Google has provided further information about the upgrades delivered with Chrome 89, the latest version of its popular web browser.
In a blog post, the company describes a range of performance boosting tweaks, which manifest differently depending on the operating system in use.
“Boosting performance while adding features, functionality and improving security requires deep and continuous investment,” wrote Google.
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“In this release, we’ve dug deep into the core of Chrome, upgrading how we allocate and discard memory, and even how we build, package and run Chrome, to make today’s Chrome even faster and more memory efficient.
Google Chrome 89
According to Google, Chrome is now much more intelligent about the way it uses and discards memory that the foreground tab isn’t using, allowing the browser to reclaim up to 100MiB per tab across all platforms.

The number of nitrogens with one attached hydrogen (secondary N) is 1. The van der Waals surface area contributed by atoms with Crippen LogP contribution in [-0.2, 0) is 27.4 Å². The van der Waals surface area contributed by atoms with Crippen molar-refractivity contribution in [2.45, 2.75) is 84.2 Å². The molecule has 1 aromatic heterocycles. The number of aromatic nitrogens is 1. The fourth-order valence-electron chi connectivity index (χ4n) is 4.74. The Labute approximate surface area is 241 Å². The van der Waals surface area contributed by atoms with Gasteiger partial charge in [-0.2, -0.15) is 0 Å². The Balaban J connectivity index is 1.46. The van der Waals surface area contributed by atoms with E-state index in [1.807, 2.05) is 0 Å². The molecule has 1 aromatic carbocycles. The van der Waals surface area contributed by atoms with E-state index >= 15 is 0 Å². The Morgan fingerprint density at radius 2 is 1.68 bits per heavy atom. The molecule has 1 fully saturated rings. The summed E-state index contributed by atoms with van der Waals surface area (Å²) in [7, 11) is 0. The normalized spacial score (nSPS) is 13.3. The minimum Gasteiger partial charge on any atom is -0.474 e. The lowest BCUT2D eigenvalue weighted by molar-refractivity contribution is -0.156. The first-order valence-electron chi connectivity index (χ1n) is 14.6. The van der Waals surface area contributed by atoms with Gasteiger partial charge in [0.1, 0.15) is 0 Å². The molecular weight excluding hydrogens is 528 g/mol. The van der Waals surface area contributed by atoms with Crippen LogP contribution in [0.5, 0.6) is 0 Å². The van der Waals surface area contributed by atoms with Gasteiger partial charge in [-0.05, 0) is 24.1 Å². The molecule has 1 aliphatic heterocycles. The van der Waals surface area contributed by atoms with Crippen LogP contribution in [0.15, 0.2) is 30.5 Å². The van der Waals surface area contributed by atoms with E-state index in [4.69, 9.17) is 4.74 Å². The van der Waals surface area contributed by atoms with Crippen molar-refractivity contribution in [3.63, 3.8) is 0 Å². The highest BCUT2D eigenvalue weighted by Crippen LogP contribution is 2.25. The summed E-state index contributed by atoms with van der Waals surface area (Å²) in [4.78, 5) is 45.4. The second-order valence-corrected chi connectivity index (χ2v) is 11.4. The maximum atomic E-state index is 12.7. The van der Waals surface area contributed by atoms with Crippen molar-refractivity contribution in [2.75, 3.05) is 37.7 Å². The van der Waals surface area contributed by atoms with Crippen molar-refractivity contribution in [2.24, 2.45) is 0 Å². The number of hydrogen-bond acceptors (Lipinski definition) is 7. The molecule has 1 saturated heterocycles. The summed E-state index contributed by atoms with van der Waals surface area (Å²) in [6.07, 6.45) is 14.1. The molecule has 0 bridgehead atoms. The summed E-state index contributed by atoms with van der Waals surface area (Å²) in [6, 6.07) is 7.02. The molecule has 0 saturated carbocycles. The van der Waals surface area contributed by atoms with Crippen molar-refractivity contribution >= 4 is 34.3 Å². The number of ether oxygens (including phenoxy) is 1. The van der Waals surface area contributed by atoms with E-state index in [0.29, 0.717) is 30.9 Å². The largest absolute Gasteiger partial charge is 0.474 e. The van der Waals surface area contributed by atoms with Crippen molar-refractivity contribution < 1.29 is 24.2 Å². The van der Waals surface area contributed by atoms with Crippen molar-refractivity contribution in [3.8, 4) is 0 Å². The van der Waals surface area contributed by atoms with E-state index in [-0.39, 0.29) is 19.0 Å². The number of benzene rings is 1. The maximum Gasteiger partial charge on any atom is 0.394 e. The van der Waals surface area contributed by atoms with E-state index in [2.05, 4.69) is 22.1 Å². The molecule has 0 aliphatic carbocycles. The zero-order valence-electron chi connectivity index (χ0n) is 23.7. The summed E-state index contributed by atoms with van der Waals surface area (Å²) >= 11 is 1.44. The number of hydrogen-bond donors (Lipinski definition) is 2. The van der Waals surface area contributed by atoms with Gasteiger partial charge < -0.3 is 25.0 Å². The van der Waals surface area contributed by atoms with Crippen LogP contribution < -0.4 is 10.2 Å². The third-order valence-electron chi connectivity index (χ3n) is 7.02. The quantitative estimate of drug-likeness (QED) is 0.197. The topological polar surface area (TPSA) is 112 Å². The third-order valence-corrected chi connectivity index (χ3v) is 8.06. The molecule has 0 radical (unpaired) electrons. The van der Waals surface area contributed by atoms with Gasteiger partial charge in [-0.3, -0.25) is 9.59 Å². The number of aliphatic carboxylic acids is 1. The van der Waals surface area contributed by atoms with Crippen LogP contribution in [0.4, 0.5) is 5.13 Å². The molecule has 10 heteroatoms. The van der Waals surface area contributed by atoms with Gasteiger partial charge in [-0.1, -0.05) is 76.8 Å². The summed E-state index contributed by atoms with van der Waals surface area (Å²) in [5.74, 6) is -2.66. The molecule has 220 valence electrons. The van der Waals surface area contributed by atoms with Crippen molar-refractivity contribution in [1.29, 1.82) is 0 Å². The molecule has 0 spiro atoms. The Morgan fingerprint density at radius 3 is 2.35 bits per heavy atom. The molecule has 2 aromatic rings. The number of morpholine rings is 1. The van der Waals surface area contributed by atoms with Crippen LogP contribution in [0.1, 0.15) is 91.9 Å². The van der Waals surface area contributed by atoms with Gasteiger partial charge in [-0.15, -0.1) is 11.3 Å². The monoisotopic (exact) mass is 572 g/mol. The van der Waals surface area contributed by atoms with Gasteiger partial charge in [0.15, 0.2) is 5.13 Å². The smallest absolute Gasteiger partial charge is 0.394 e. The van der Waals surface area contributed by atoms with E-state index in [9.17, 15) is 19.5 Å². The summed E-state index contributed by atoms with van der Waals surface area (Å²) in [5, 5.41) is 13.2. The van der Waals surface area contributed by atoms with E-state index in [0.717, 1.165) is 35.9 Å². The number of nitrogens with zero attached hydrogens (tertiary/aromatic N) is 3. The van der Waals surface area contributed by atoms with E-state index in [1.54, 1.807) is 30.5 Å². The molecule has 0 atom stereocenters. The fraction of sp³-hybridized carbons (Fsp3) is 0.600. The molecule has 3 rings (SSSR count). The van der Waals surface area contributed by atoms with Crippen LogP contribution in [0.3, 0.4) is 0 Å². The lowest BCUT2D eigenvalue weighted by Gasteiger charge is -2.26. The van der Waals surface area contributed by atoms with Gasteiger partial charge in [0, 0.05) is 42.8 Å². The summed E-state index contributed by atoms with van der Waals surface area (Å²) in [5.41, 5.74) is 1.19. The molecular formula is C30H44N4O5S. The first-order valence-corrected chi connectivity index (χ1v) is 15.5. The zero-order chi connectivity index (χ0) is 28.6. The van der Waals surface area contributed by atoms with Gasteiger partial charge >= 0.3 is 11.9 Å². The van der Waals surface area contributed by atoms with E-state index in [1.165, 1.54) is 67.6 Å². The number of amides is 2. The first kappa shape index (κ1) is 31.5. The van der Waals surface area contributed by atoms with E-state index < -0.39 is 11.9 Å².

On macOS, meanwhile, tab throttling techniques applied to background tabs have led to 8% memory savings and an improvement of up to 65% on Apple Energy Impact score, which makes for a cooler and quieter Mac.
The Windows and Android versions have been kitted out with a more efficient memory allocator, called PartitionAlloc. This change has led to memory savings of up to 22% in the browser process, 8% in the renderer and 3% in the GPU on the Windows version. Google also claims Chrome is now 9% more responsive on Windows.
Specific to the Android edition, Google has developed a cunning new way to boost start-up speeds, using so-called Freeze-Dried Tabs. These tabs are saved by the browser when closed and are said to be “similar in size to a screenshot, but support scrolling, zooming and tapping on links”. By loading up Freeze-Dried tabs when the browser is reopened, Chrome can present content more quickly, while the fully fledged tab is generated behind the scenes.
The company makes no specific mention of performance gains on iOS, however, and did not respond immediately to our request for clarification over the benefits